At this point they left me, crying in a chair, in the dark, clutching my baby in the middle of the night.

After a while on my own I put him back in his cot (he was still in a really deep sleep) and made a little device to keep his arm elevated with a towel and some hair bobbles. I then had a meltdown on my own.

The nurse eventually came back and checked his hand at 0430 (I know she didn't come before this as I was still awake and watching him).

On top of all of that, googling on my own in the dark (never a good idea but by now I’ve lost all faith in the system) I’ve discovered that gentamicin has a pretty high incidence of a side effect of irreparable inner ear damage, hearing loss, and damage to the vestibular (balance) system. This has never been discussed with me. There is also anecdotes of people relating it to autism. Am trying not to listen to those.

No observations were done after the event (not sure if this would be standard but he had obviously been through a lot) nor have been done yet actually even though they are meant to be twice daily at 8am and 8pm.


AIBU to feel completely traumatised, weepy and shaky? I can’t actually look at the baby (guilt) and am completely unsure of what to do next.

I feel I wasn’t listened to the Dr in the first place when I asked for quiet and calm. I feel both myself and the baby weren’t listened to by the nurse when I questioned the different (less sensitive) machine being used and then again when we were both trying in our different ways to tell her something was very wrong, I feel we were deserted by all of them in the middle of the night after a really horrible experience and I feel like the fairly high incidence of damaging side effects very not discussed with me.

And I don’t know what to do now. I have no medical knowledge. Do I ask for a new antibiotic? He's got a bad infection and it needs to be treated.

I feel completely weak, undermined and powerless and can't even imagine talking to the doctor this morning, never mind being managing to be assertive.

lougle Tue 20-Dec-16 10:23:08

YANBU. The machines are sensitive for a reason. I hope your baby recovers soon.

manandbeast Tue 20-Dec-16 10:26:25

I didn't want to read and run.
I'm so sorry that you had this experience. It's terrifying when your baby is sick and devastating when they're in pain.
I'm not sure what you should ask for, but if you see the doctor again I think you should tell her how he actions affected you and your child.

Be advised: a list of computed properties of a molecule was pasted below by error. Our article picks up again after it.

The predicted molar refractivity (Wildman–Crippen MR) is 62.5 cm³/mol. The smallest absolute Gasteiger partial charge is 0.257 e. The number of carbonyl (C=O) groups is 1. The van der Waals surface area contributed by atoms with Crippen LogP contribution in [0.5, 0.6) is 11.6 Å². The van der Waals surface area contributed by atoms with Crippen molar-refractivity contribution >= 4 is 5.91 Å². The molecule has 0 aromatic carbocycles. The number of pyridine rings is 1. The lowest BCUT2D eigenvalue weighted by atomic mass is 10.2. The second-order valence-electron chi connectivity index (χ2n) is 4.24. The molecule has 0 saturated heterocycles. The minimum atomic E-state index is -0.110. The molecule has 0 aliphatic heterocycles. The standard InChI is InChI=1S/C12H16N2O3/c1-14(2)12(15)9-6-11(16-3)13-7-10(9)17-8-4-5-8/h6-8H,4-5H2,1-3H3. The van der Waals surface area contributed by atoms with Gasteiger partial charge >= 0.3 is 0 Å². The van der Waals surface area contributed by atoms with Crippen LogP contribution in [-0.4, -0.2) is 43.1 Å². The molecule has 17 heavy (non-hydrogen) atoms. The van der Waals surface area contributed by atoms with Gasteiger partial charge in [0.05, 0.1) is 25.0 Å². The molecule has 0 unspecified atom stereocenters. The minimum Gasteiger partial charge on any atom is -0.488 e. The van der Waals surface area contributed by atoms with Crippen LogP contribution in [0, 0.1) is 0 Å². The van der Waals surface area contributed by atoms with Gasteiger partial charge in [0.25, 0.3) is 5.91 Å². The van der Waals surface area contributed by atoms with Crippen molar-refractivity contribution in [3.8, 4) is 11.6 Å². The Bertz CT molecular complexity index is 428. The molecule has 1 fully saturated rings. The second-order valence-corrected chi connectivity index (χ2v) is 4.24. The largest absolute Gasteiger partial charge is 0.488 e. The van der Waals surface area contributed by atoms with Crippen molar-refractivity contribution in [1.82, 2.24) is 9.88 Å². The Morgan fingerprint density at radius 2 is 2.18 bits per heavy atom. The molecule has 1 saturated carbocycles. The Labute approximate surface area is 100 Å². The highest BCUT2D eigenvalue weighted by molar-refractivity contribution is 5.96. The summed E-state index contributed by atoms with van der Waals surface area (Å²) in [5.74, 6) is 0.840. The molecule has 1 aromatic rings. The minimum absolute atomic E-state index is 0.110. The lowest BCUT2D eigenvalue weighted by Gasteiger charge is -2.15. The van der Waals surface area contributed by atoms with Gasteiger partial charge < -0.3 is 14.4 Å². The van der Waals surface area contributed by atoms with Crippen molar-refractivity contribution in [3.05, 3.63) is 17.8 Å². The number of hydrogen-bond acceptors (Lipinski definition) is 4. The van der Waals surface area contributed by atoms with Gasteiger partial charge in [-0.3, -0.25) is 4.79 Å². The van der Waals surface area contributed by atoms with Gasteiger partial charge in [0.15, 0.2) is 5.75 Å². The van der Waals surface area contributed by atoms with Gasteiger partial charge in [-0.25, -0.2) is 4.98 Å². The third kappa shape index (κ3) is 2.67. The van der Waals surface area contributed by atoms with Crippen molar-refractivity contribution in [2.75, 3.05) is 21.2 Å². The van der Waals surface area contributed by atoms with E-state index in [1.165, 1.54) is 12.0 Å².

crazycravings Tue 20-Dec-16 10:27:07

That sounds awful. You poor thing. I really hope your little one recovers quickly. Look after yourself too

cookiefiend Tue 20-Dec-16 10:27:52

Do you have anyone who could come in and give you a bit of support? Your mum or a friend?

Perhaps write down your concerns so you don't forg

Qwertie Tue 20-Dec-16 10:29:37

I'm so sorry, OP flowers You're sound like an amazing mum btw.
I experienced similar to this when my Dsis was in hospital and unconscious for several weeks, some of the nurses and drs seemed deliberately vindictive and so uncaring. Is there a PALS phone number for your your hospital? Call them and talk to them. IME talking to the ward staff will not help at all, unless there is a particularly kind consultant.
I hope you & your baby are home soon.

Soubriquet Tue 20-Dec-16 10:29:58

Could you see PALs and complain about it?

It seems very unnecessary what they have done

cookiefiend Tue 20-Dec-16 10:30:00

Sorry- baby bit me whilst bf!

Write down your concerns so you don't forget to mention them all and speak to a different doctor- not the one you are angry with.

It sounds very stressful. Hope you baby feels better soon.

OrangeSquashTallGlass Tue 20-Dec-16 10:31:01

I'm so sorry you had such a stressful experience. I can't comment on the other aspects but with regards to the vein blowing - I've had this as an adult and want to reassure you that it felt odd and slightly uncomfortable (I had a balloon hand) but it wasn't painful. So hopefully your DS wasn't in pain with it.